23 August 2016

Australian mangoes can be sent to New Zealand following cold treatment to reduce the possibility of introducing fruit flies.

Maintaining areas in Australia that are free from pests such as fruit fly has been an important way for producers to access both domestic and international markets. For produce grown outside of these areas, options such as cold treatment have also made market access possible. However, options other than these ‘single point treatments’ are needed to support growers outside of the pest free areas.

A range of on-farm activities – such as in-field pest management, inspection and grading of produce, post-harvest treatments and cool storage – are widely used to manage fruit flies and other pests of concern. Each of these steps works to provide high quality pest free produce that meets market expectations, but a single point treatment is often still needed to satisfy biosecurity requirements. This is despite the fact that each of these steps has an impact on fruit fly survival and the risk posed may already be very low.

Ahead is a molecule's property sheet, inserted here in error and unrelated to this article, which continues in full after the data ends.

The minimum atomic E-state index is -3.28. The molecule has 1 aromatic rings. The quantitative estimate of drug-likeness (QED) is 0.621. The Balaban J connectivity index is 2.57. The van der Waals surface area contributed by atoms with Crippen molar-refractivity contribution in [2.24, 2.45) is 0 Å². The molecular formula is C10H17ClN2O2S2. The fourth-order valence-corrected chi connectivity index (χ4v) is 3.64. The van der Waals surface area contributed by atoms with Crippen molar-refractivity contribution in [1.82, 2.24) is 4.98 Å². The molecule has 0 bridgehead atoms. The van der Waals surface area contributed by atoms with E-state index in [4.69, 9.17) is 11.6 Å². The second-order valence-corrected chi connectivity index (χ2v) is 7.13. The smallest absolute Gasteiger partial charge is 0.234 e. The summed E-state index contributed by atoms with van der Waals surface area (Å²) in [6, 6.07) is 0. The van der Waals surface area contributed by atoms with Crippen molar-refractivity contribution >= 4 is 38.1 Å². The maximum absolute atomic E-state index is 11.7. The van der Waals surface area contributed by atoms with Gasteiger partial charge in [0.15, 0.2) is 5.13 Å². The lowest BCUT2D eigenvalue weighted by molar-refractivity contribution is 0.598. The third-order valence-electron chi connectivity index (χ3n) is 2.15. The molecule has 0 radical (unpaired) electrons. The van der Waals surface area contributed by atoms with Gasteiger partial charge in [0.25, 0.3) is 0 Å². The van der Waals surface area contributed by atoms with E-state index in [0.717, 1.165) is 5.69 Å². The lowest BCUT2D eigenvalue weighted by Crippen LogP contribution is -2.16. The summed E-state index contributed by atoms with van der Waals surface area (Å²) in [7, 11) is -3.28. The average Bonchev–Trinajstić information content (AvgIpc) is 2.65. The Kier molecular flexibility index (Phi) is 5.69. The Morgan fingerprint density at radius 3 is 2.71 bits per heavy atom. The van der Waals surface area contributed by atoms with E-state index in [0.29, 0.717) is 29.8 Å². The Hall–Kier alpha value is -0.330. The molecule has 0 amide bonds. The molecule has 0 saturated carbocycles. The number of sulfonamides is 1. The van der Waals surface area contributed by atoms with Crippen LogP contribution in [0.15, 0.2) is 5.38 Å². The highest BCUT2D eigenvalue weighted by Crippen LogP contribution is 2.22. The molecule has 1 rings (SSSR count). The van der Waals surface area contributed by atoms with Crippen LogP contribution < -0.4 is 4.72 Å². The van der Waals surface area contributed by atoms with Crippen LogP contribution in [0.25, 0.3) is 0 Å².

The use of multiple measures along the production pathway is referred to as a ‘systems approach’, provided at least two of them work independently of each other. To satisfy biosecurity requirements, the cumulative effect of these measures needs to provide an outcome that is similar to a single point treatment. Encouragingly, a number of domestic trade protocols already recognise such an approach and are important for growing areas where fruit flies are being effectively managed, but that cannot claim to be pest free.

The development of a systems approach was discussed by the National Fruit Fly Council at its August meeting. The Council is working to drive the development of a framework to assess the effectiveness of treatments, as well as the necessary policy and guidance to assist industries and researchers. Fact sheets about the National Fruit Fly Strategy and other material will also be developed and will be published on the Prevent Fruit Fly website.